This paper examines the dynamics of the gender gap over the high school years among high scorers on the American Mathematics Competitions. A clear gender gap is already present by 9th grade and the gender gap widens over the high school years. High-achieving students must substantially improve their performance from year to year to maintain their within-cohort rank, but there is nonetheless a great deal of persistence in the rankings. Several gender-related differences in the dynamics contribute to the widening of the gender gap, including differences in the rates with which male and female students stop participating in the contests, and in the mean and variance of year-to-year improvements among those who continue. A decomposition indicates that the most important difference is that fewer girls make large enough gains to move up substantially in the rankings. An analysis of students on the margin of qualifying for a prestigious second stage exam provides evidence of a discouragement effect: some react to falling just short by dropping out of participating in future years, and this reaction may be more common among girls.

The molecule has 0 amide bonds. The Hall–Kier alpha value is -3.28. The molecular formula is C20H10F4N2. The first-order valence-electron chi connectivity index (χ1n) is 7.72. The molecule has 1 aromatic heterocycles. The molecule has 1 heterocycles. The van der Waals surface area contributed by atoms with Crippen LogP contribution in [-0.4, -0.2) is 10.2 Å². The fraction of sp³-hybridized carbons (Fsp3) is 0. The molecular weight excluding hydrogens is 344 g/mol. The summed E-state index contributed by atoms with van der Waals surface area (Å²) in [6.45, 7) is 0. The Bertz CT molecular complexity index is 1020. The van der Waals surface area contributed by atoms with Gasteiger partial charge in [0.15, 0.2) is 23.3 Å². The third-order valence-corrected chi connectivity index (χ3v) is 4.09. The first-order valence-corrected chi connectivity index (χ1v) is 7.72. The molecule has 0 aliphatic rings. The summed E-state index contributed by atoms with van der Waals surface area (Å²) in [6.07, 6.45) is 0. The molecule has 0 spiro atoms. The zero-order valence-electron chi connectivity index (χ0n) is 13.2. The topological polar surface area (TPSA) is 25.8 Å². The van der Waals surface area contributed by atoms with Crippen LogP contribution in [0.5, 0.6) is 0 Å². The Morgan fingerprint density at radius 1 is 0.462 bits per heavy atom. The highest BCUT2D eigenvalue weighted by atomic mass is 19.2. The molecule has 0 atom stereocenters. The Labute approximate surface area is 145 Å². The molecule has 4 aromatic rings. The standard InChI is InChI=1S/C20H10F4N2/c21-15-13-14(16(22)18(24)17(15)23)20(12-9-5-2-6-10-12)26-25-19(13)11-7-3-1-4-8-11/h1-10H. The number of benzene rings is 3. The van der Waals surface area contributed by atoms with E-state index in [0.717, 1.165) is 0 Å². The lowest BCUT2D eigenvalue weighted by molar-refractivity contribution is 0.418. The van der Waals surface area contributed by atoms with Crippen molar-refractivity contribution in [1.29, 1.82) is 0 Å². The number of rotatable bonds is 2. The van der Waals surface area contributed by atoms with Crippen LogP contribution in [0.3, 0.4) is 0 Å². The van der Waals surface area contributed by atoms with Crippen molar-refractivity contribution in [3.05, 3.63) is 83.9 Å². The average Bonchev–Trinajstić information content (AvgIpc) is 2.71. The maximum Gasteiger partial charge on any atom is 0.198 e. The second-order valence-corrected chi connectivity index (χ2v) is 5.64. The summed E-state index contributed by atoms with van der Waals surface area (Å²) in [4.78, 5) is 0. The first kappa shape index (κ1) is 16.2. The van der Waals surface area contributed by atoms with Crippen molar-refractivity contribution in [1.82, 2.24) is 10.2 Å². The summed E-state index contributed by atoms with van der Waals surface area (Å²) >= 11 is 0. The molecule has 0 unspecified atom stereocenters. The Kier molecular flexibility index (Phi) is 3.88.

Ellison, Glenn, and Ashley Swanson. "Dynamics of the Gender Gap in High Math Achievement." Columbia Business School, April 9, 2019.
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